Despite the gains of the #MeToo movement, women still hesitate to file work-related sexual harassment complaints for fear of repercussions. Now a study suggests people may indeed penalize female employees for self-reporting such experiences.

Chloe Grace Hart, a doctoral candidate in sociology at Stanford University, ran an experiment five times between late 2017 and early 2018, each time involving about 200 people who identified as male, female or another gender. Hart asked participants to imagine they were the manager of a company considering a fictional female sales associate, named Sarah, for promotion. Each participant was assigned to one of five groups. Four groups received an employee file that contained information about harassment—either sexual or nonsexual—that Sarah had experienced from a male co-worker. Each incident was either self-reported or reported by a colleague. A fifth group received the same file without any record of harassment.

Hart then asked the participants to rate how inclined they were to recommend Sarah for promotion on a scale from 1 (“extremely unlikely”) to 7 (“extremely likely”). Hart found that on average participants were 0.37 points less likely to recommend Sarah for promotion if she self-reported her sexual harassment than if her colleague reported it. They were also 0.16 points less likely to recommend her than if she self-reported nonsexual harassment. Finally, the participants were 0.11 points less likely to recommend her than if her employment file made no mention of any harassment. The study was published online in May in Gender & Society.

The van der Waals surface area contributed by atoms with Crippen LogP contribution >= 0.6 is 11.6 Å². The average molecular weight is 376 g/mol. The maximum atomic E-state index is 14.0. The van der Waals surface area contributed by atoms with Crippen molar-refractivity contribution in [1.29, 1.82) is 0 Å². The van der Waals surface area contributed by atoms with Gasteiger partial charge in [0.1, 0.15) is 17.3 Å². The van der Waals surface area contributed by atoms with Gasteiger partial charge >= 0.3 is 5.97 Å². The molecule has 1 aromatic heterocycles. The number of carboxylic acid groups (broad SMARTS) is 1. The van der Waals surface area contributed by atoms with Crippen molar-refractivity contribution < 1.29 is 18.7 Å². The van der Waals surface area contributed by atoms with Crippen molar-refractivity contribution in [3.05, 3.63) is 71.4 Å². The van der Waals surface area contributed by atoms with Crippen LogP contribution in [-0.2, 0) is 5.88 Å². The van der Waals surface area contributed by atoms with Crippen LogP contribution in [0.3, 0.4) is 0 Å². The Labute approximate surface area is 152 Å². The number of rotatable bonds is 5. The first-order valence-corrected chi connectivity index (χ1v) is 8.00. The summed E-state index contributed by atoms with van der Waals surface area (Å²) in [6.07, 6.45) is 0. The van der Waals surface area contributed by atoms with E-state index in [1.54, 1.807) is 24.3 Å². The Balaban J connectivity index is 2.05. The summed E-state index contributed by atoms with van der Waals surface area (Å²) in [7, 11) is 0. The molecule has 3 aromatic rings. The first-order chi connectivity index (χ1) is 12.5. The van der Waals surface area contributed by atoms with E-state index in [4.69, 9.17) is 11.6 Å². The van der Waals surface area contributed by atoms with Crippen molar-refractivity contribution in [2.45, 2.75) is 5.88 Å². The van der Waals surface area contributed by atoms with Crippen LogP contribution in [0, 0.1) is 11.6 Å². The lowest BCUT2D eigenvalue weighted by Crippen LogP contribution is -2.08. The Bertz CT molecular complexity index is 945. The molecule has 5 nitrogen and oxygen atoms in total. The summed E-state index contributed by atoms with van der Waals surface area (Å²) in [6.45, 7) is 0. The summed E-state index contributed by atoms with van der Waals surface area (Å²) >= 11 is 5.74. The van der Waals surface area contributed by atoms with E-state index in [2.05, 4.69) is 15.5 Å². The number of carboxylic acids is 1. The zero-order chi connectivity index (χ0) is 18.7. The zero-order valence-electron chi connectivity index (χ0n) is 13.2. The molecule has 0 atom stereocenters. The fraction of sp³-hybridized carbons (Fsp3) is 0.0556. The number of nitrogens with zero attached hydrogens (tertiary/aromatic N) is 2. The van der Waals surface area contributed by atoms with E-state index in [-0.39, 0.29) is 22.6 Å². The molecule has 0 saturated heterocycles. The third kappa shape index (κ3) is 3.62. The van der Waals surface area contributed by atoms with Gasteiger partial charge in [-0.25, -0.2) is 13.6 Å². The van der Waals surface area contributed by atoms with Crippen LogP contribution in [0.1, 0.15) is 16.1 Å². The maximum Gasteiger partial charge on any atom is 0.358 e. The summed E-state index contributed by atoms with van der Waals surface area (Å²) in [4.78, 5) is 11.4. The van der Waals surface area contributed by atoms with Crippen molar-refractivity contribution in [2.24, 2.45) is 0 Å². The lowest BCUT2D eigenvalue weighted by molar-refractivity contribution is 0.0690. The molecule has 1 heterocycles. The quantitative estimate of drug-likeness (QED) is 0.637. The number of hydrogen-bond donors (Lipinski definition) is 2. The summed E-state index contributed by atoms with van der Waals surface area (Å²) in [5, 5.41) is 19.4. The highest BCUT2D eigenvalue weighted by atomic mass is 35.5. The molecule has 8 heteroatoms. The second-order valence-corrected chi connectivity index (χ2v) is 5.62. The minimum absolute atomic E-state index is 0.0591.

It serves as a reminder that barriers to reporting sexual harassment “have not gone away,” says Nancy Hauserman, professor emeritus of management and entrepreneurship at the University of Iowa, who was not involved in the study. “I think it is important to keep sexual harassment in the scholarly gaze.”

The findings are bolstered by a 2018 report that analyzed 46,210 Title VII sexual harassment discrimination charges filed with the U.S. Equal Employment Opportunity Commission and state Fair Employment Practices Agencies. The report found that 65 percent of women who filed such charges between 2012 and 2016 said they lost their jobs after making their complaints.

But Hart's research did find a silver lining. The participants in her most recent study group were significantly more likely to promote Sarah when she self-reported sexual harassment as compared with those in the earliest group—which may be linked to the momentum of the #MeToo movement, Hart says. “I don't think that the study indicates that the problem is solved,” she says. “But if nothing else, it indicates that we are able to shift our social perceptions of people in a position of experiencing sexual harassment.”